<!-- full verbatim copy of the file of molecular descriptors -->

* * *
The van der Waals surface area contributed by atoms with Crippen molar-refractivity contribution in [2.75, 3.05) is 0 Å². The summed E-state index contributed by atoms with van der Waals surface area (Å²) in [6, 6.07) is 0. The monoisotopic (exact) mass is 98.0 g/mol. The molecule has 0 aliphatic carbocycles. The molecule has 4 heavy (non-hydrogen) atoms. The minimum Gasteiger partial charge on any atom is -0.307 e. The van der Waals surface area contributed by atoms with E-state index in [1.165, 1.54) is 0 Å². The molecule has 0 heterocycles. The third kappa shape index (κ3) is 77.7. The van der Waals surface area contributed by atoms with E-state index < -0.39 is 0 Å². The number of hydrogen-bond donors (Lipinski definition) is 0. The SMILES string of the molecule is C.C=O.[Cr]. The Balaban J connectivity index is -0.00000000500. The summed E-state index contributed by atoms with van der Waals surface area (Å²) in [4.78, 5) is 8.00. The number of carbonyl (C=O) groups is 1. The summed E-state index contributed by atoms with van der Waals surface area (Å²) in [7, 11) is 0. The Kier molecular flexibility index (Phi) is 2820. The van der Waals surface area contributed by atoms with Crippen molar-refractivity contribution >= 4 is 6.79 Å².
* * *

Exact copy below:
The van der Waals surface area contributed by atoms with Crippen molar-refractivity contribution in [2.75, 3.05) is 0 Å². The summed E-state index contributed by atoms with van der Waals surface area (Å²) in [6, 6.07) is 0. The monoisotopic (exact) mass is 98.0 g/mol. The molecule has 0 aliphatic carbocycles. The molecule has 4 heavy (non-hydrogen) atoms. The minimum Gasteiger partial charge on any atom is -0.307 e. The van der Waals surface area contributed by atoms with E-state index in [1.165, 1.54) is 0 Å². The molecule has 0 heterocycles. The third kappa shape index (κ3) is 77.7. The van der Waals surface area contributed by atoms with E-state index < -0.39 is 0 Å². The number of hydrogen-bond donors (Lipinski definition) is 0. The SMILES string of the molecule is C.C=O.[Cr]. The Balaban J connectivity index is -0.00000000500. The summed E-state index contributed by atoms with van der Waals surface area (Å²) in [4.78, 5) is 8.00. The number of carbonyl (C=O) groups is 1. The summed E-state index contributed by atoms with van der Waals surface area (Å²) in [7, 11) is 0. The Kier molecular flexibility index (Phi) is 2820. The van der Waals surface area contributed by atoms with Crippen molar-refractivity contribution >= 4 is 6.79 Å².